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Dimension Data 2017 Predictions: Automating, networking and containing clouds - Three trends for 2017

VMblog Predictions 2017

Virtualization and Cloud executives share their predictions for 2017.  Read them in this 9th annual series exclusive.

Contributed by John Andrews, chief product officer, Group Services, Dimension Data

Automating, networking and containing clouds: Three trends for 2017

Cloud is a ubiquitous part of the IT infrastructure. Many companies are moving from the traditional, on-premise data center to a hybrid IT structure consisting of hosted applications and servers distributed across data centers around the world. There is no debate that cloud has brought great changes with its flexibility and scalability, but it is only the tip of the iceberg. There are three main areas will become more prominent in 2017:

1.      Automating cloud deployments

Automation of cloud services is on the rise, extending this process beyond the orchestration layer to cover the entire application deployment across all cloud  infrastructures. This evolution has been driven by the need to have an integration point that allows for automated deployment across multi-vendor platforms. While some companies have tried OpenStack, the preferred method looks to be an abstracted DevOps toolset that can be used in other environments, but without the headaches of creating additional, specialized API libraries. And companies cannot ignore this cloud automation trend. This type of self-service provisioning and automation is now a requirement for DevOps teams. Companies that fail to embrace self-service will find their development teams falling behind their competitors. The good news is that by widening the cloud automation deployments, it will accelerate the initial ongoing DevOps integrations, speeding application delivery and meeting business objectives more quickly.

2.      Containing clouds

Analysts and industry influencers see containers as the next evolution in the virtualization and cloud infrastructure market. Since Docker was introduced in 2013, the market has shifted to application level virtualization. Companies are slowly beginning to adopt this infrastructure, mainly to assist with accelerating DevOps and making applications more portable across hybrid cloud and on-premise infrastructures.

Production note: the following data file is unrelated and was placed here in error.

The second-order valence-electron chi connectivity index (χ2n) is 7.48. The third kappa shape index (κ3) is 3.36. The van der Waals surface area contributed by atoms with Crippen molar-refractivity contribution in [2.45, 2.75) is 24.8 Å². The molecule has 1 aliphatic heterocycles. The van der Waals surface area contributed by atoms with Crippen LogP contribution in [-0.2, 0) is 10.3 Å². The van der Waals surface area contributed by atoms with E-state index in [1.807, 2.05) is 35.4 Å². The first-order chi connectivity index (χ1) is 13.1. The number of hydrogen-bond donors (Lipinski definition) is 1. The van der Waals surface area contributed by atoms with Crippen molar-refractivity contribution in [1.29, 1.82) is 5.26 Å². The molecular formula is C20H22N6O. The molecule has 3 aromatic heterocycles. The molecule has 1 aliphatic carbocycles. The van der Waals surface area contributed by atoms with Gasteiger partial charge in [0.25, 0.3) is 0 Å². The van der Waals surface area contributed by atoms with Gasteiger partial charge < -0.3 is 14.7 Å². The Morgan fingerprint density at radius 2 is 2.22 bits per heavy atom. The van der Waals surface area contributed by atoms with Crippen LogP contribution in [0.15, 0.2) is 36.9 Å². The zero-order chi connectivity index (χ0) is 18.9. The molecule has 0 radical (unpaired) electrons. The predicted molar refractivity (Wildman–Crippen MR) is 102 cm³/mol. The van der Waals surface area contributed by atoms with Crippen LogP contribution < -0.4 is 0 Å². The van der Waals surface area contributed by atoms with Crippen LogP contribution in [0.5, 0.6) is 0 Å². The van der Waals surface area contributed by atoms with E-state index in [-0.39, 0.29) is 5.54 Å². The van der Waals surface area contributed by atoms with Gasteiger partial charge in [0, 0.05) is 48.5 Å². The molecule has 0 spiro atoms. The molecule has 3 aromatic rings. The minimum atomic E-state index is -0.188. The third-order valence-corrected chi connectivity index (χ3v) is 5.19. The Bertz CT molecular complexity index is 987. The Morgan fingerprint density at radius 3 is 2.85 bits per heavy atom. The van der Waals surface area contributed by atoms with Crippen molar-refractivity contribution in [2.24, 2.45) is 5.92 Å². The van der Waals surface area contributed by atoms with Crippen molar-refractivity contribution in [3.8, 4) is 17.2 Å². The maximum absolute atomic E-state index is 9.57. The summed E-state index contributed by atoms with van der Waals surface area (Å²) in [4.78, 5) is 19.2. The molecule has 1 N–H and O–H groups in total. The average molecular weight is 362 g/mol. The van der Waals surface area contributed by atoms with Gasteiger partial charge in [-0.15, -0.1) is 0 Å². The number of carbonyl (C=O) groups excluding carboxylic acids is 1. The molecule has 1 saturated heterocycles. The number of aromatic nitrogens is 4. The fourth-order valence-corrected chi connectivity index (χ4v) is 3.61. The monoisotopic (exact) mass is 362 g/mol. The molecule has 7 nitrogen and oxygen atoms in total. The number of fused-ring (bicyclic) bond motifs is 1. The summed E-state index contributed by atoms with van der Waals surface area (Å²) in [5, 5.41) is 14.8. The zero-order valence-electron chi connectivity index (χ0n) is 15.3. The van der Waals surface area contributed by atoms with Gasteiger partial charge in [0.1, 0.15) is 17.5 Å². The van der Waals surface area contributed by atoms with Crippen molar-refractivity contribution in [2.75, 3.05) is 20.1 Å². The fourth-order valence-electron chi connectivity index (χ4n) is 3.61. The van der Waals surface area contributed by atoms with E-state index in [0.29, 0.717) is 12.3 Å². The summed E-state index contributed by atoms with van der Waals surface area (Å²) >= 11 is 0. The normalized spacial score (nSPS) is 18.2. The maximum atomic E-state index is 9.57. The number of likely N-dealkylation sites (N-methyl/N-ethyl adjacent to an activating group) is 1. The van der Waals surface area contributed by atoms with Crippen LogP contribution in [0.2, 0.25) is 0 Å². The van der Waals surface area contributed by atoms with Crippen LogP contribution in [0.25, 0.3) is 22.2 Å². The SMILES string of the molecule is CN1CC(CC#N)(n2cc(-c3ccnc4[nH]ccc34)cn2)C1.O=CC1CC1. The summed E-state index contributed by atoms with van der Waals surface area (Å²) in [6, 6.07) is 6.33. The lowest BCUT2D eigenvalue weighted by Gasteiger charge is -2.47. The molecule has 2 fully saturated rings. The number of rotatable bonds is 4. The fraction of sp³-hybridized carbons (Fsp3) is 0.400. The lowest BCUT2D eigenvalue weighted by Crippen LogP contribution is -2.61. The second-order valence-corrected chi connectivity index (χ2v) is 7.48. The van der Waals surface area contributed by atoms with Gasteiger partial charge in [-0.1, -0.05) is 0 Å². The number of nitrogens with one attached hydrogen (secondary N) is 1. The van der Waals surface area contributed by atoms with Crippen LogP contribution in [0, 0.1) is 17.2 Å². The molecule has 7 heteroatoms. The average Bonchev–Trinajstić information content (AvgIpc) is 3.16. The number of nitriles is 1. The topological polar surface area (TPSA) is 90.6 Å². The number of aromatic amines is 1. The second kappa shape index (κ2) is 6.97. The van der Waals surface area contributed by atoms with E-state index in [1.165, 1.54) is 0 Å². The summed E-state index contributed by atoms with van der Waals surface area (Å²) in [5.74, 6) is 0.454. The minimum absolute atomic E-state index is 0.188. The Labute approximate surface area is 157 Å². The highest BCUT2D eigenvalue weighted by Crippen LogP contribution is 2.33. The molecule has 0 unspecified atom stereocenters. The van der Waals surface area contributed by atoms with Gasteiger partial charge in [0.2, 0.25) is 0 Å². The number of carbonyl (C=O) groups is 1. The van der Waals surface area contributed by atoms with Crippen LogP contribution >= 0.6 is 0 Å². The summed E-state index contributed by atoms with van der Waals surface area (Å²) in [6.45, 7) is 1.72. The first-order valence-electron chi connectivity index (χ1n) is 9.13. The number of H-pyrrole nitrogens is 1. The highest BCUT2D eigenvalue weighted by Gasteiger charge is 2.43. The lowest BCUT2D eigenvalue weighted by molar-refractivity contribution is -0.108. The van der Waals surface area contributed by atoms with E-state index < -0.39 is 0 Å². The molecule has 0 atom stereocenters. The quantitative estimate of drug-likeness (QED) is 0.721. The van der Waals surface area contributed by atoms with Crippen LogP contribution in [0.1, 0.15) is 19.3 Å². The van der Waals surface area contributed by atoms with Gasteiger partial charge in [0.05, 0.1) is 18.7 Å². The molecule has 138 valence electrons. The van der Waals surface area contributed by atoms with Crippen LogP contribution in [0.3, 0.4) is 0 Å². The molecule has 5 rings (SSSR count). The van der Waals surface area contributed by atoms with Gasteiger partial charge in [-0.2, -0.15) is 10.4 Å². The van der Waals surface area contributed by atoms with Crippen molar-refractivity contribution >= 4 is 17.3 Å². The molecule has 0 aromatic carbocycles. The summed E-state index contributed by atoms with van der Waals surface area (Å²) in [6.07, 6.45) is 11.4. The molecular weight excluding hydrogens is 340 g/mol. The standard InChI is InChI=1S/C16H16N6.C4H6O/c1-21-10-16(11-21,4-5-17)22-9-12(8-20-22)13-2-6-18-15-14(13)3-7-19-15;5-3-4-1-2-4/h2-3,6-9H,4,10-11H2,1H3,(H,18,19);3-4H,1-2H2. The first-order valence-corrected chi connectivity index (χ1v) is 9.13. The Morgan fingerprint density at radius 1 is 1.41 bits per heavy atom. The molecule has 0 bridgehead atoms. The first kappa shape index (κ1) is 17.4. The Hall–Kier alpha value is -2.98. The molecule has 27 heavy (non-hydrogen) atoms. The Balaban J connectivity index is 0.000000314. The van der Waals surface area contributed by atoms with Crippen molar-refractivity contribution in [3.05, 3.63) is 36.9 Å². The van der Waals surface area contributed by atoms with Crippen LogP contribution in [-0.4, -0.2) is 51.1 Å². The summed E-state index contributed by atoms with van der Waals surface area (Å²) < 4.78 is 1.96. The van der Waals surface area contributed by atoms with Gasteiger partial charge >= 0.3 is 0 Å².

The combination of Docker with Kubernetes, the open source cluster manager designed by Google, is overtaking other systems in the market such as Heroku's cloud platform-as-a-service offering as it is best suited for more complex workloads. Although containers are only a small portion of current cloud and virtualization infrastructures, this technology will become more significant in the next 2-3 years. Companies should start designing their container strategy now so there is a clear plan around image management, network access, security patching, service discovery and container monitoring for a smooth deployment.

3.      Stitching together cloud networks

Picture this: Your cloud deployment has services running on-premise as well as spread out across two public cloud providers and a few cloud-hosted applications. You can run any service element in any area or infrastructure with your decision based solely on performance, availability and cost. There are no issues with the networking of hybrid domains - it's seamless.

Is this a pipe dream? It may certainly seem like one now, but there may be answer on the horizon. Network function virtualization (NFV) is an easier way of networking together hybrid IT and cloud environments. NFV is the process of moving services such as firewalls, load balancing and intrusion prevention systems, away from dedicated hardware into a virtual appliance or environment. The advantage is that NFV provides better control over IP addressing schemes, DNS and routing choices to help simplify the process of stitching the network together. Cloud can be treated an extension of the network allowing IT to work with familiar networking technologies, tools and vendors. And NFV may be very helpful in addressing future containerization networking challenges as well.


About the Author

John Andrews is the chief product officer, Group Services for Dimension Data. With more than 25 years of experience in product management and product development, John provides direction and management on Dimension Data's systems integration services and IT outsourcing solutions.
Published Monday, January 30, 2017 7:32 AM by David Marshall
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